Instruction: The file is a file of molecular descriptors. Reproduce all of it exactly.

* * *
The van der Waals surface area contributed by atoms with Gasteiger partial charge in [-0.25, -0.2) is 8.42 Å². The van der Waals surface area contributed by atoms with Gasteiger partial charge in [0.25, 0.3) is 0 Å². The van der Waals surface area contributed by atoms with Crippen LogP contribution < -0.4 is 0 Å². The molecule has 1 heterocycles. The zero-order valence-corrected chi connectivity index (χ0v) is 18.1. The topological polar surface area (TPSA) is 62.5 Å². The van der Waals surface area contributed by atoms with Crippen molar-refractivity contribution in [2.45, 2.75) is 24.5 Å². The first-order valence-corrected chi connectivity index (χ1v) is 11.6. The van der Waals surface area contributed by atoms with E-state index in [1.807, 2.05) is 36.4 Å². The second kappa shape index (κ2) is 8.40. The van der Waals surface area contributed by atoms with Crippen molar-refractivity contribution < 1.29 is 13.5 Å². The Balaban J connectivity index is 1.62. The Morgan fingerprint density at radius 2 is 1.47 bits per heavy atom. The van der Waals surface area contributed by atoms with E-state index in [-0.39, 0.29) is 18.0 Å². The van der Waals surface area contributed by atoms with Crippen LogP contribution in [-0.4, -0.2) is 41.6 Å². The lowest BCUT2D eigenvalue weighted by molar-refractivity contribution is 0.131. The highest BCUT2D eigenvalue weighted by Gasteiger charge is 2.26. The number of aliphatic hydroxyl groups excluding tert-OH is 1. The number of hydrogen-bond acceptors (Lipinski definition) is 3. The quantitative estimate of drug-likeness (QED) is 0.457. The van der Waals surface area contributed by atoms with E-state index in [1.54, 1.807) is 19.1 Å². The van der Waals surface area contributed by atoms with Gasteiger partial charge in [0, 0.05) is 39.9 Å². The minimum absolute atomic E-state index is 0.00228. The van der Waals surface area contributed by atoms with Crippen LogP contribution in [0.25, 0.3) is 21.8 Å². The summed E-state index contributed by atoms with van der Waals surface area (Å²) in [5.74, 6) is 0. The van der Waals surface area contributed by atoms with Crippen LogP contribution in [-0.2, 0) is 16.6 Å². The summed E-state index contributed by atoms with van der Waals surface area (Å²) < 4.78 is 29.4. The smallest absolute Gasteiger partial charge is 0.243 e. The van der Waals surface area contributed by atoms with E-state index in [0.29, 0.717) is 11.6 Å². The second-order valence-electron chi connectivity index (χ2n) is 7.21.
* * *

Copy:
The van der Waals surface area contributed by atoms with Gasteiger partial charge in [-0.25, -0.2) is 8.42 Å². The van der Waals surface area contributed by atoms with Gasteiger partial charge in [0.25, 0.3) is 0 Å². The van der Waals surface area contributed by atoms with Crippen LogP contribution < -0.4 is 0 Å². The molecule has 1 heterocycles. The zero-order valence-corrected chi connectivity index (χ0v) is 18.1. The topological polar surface area (TPSA) is 62.5 Å². The van der Waals surface area contributed by atoms with Crippen molar-refractivity contribution in [2.45, 2.75) is 24.5 Å². The first-order valence-corrected chi connectivity index (χ1v) is 11.6. The van der Waals surface area contributed by atoms with E-state index in [1.807, 2.05) is 36.4 Å². The second kappa shape index (κ2) is 8.40. The van der Waals surface area contributed by atoms with Crippen molar-refractivity contribution < 1.29 is 13.5 Å². The Balaban J connectivity index is 1.62. The Morgan fingerprint density at radius 2 is 1.47 bits per heavy atom. The van der Waals surface area contributed by atoms with E-state index in [-0.39, 0.29) is 18.0 Å². The van der Waals surface area contributed by atoms with Crippen LogP contribution in [-0.4, -0.2) is 41.6 Å². The lowest BCUT2D eigenvalue weighted by molar-refractivity contribution is 0.131. The highest BCUT2D eigenvalue weighted by Gasteiger charge is 2.26. The number of aliphatic hydroxyl groups excluding tert-OH is 1. The number of hydrogen-bond acceptors (Lipinski definition) is 3. The quantitative estimate of drug-likeness (QED) is 0.457. The van der Waals surface area contributed by atoms with E-state index in [1.54, 1.807) is 19.1 Å². The van der Waals surface area contributed by atoms with Gasteiger partial charge in [0, 0.05) is 39.9 Å². The minimum absolute atomic E-state index is 0.00228. The van der Waals surface area contributed by atoms with Crippen LogP contribution in [0.25, 0.3) is 21.8 Å². The summed E-state index contributed by atoms with van der Waals surface area (Å²) in [5.74, 6) is 0. The van der Waals surface area contributed by atoms with Crippen LogP contribution in [-0.2, 0) is 16.6 Å². The summed E-state index contributed by atoms with van der Waals surface area (Å²) < 4.78 is 29.4. The smallest absolute Gasteiger partial charge is 0.243 e. The van der Waals surface area contributed by atoms with E-state index in [0.29, 0.717) is 11.6 Å². The second-order valence-electron chi connectivity index (χ2n) is 7.21.